What 'How to Build a Sex Room' Gets Right

What 'How to Build a Sex Room' Gets Right

Sex–or the mere suggestion of it–is everywhere in the media. People engage in it on-screen, nearly-nude bodies sell products, and Youtube channels and books teach you how to pick up partners. Yet, talking openly about sex, even with our partners, is discouraged or limited to certain contexts, prohibiting certain images or language. No wonder people find sex hard to discuss, even shameful.

These rules aren’t universal, however. As a streaming service, Netflix has more leeway when it comes to sensitive content such as sex, and the company readily uses this opportunity. Netflix brought us entertaining shows such as Bonding, about a young pro-dominatrix, and Sex Education, which focuses on a teenager who imitates his sex therapist mom when he provides services to his peers. In fact, viewers have access to so many options that it’s understandable if some have completely missed the newest Netflix series about sex, How to Build a Sex Room.

This sex-positive reality show stars Melanie Rose, a silver-haired “sex room designer” with a fun personality and motherly English accent. Melanie enters her clients’ homes, learns about their sexual experiences and fantasies, and enlists the help of a contractor, Mike, to turn an unused space into the sex room of the clients’ dreams. Make no mistake, Netflix knows that sex sells, and the never-ending makeover and renovation shows prove that audiences love a big reveal. How to Build a Sex Room combines two winning formulas to appeal to viewers, even if some of them click “Play” only because they find the subject controversial.

However, I think this unique show is also precisely what the world needs to shine a positive light on sexuality. The rooms Melanie designs are all unique to her clients, showcasing different aspects of sexuality and personality. There isn’t a seedy space among them, and one couple even requests that she stays away from the stereotypical sex dungeon. This doesn’t mean that the spaces aren’t sexual and even superbly kinky; Melanie simply pairs light, natural, fun, and/or chic with those perversions to create spaces that needn’t be hidden behind closed doors–and neither do conversations on the topic.

Melanie starts discussions with her clients while also encouraging couples to speak more amongst themselves and learn from experienced kinksters. Viewers further see the designer discuss her designs with contractors and even surprise one tack store owner when she enters with the intent to create a custom sex swing for Heather and Sara. I cannot imagine that the show’s producers didn’t enlist participants who were unwilling to be recorded for such a show, but people are still taken aback by Melanie’s candid approach to sexuality. Fortunately, everyone is game to be open-minded even if they’re surprised or confused, a reaction we see from contractor Mike when Melanie requests a bathroom with a drain in the floor for golden showers for a polyamorous “family.”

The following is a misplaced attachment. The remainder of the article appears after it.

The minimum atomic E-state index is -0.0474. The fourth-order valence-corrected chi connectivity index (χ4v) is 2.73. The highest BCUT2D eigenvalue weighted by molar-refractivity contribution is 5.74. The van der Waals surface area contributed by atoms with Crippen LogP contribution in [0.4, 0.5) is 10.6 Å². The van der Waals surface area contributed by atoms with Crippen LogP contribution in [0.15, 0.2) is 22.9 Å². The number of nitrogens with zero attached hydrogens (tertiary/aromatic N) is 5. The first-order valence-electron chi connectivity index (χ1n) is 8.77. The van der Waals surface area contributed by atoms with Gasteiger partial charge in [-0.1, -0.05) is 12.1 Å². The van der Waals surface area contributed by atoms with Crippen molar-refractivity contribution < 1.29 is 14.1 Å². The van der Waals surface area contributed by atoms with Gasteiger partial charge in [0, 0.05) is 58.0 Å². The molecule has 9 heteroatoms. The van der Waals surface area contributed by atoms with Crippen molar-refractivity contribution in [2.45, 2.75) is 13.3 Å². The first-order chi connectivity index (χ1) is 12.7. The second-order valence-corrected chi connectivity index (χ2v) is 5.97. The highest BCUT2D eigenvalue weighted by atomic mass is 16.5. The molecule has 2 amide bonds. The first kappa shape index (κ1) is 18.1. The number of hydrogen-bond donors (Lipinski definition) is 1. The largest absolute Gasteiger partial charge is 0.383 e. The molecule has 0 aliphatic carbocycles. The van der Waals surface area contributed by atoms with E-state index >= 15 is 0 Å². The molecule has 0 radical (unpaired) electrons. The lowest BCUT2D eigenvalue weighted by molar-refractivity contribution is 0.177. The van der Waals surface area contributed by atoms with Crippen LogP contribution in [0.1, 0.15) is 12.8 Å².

How to Build a Sex Room isn’t Netflix’s first foray into sexual reality content. Hot Girls Wanted is one of several documentaries about sex work. Host Saweetie busts sex myths with help from comedians and Muppet-like puppets in Sex: Unzipped. The streaming service also paired with Vox to create Sex, Explained, a series that invited sexperts such as researcher Justin Lehmiller to dive into sexual topics that they’ve studied and taught. Yet something about this show feels bigger and bolder than most of those offerings. It’s not just that Melanie validates dedicating space and money to creating a space for exploring intimacy, although she certainly does. How to Build a Sex Room shifts the focus from education and behind-the-scenes glimpses to the personal desires and needs of the lucky people who were featured in the show.

This show and its charming host prioritize pleasure. While Melanie learns about her clients, viewers can imagine themselves in their shoes and the finished rooms to try them on for size. Of course, education occurs along the way. The clients and their relationships are diverse and enthusiastically welcomed by Melanie. Furthermore, Melanie acts almost like a sex coach with Raj and Ryan when she encourages them to talk dirty. It doesn’t replace sex therapy, but dedicating even a few minutes to this topic departs from the norm–and filming it even more–in a world that doesn’t encourage frank discussion about sex or creating space to experiment or improve upon our sex lives.

I’m positive that this show is a success because Melanie has a friendly demeanor and, as an older woman, isn't intimidating to viewers or participants. Taylor doesn’t call her the “Mary Poppins” of sex for nothing. Here’s hoping that Netflix continues to create content about sex–and other companies follow suit. The more opportunities to learn and talk about sex, the better.